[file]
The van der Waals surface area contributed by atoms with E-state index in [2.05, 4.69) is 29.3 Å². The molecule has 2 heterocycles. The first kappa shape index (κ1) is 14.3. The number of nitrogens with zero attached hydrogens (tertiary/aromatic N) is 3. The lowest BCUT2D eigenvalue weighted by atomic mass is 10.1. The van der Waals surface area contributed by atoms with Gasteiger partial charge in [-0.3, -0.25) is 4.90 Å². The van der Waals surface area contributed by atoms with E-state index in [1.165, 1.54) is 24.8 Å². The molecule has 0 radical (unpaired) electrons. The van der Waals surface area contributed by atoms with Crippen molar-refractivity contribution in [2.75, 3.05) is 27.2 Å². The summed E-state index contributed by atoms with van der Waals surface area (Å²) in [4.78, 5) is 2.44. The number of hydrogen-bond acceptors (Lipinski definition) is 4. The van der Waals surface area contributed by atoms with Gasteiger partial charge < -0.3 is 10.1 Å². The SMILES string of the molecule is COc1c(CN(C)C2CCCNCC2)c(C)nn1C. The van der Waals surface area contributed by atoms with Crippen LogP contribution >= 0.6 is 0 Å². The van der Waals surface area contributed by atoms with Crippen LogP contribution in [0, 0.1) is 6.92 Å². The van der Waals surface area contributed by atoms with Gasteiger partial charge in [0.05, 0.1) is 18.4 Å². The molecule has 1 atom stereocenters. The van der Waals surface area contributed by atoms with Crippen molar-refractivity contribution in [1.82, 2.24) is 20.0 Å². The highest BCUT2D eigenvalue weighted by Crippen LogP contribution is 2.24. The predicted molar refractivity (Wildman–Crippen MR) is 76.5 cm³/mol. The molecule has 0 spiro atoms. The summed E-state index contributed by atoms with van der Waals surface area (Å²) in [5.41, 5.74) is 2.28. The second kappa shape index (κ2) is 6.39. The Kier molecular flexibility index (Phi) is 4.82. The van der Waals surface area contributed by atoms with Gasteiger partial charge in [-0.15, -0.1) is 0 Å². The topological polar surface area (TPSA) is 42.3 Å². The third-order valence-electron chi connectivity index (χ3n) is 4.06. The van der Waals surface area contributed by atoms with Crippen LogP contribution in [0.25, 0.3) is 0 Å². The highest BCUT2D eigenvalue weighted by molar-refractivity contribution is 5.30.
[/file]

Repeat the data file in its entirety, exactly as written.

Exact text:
The van der Waals surface area contributed by atoms with E-state index in [2.05, 4.69) is 29.3 Å². The molecule has 2 heterocycles. The first kappa shape index (κ1) is 14.3. The number of nitrogens with zero attached hydrogens (tertiary/aromatic N) is 3. The lowest BCUT2D eigenvalue weighted by atomic mass is 10.1. The van der Waals surface area contributed by atoms with Gasteiger partial charge in [-0.3, -0.25) is 4.90 Å². The van der Waals surface area contributed by atoms with E-state index in [1.165, 1.54) is 24.8 Å². The molecule has 0 radical (unpaired) electrons. The van der Waals surface area contributed by atoms with Crippen molar-refractivity contribution in [2.75, 3.05) is 27.2 Å². The summed E-state index contributed by atoms with van der Waals surface area (Å²) in [4.78, 5) is 2.44. The number of hydrogen-bond acceptors (Lipinski definition) is 4. The van der Waals surface area contributed by atoms with Gasteiger partial charge < -0.3 is 10.1 Å². The SMILES string of the molecule is COc1c(CN(C)C2CCCNCC2)c(C)nn1C. The van der Waals surface area contributed by atoms with Crippen LogP contribution >= 0.6 is 0 Å². The van der Waals surface area contributed by atoms with Crippen LogP contribution in [0, 0.1) is 6.92 Å². The van der Waals surface area contributed by atoms with Gasteiger partial charge in [0.05, 0.1) is 18.4 Å². The molecule has 1 atom stereocenters. The van der Waals surface area contributed by atoms with Crippen molar-refractivity contribution in [1.82, 2.24) is 20.0 Å². The highest BCUT2D eigenvalue weighted by Crippen LogP contribution is 2.24. The predicted molar refractivity (Wildman–Crippen MR) is 76.5 cm³/mol. The molecule has 0 spiro atoms. The summed E-state index contributed by atoms with van der Waals surface area (Å²) in [5.41, 5.74) is 2.28. The second kappa shape index (κ2) is 6.39. The Kier molecular flexibility index (Phi) is 4.82. The van der Waals surface area contributed by atoms with Gasteiger partial charge in [-0.15, -0.1) is 0 Å². The topological polar surface area (TPSA) is 42.3 Å². The third-order valence-electron chi connectivity index (χ3n) is 4.06. The van der Waals surface area contributed by atoms with Crippen LogP contribution in [0.25, 0.3) is 0 Å². The highest BCUT2D eigenvalue weighted by molar-refractivity contribution is 5.30.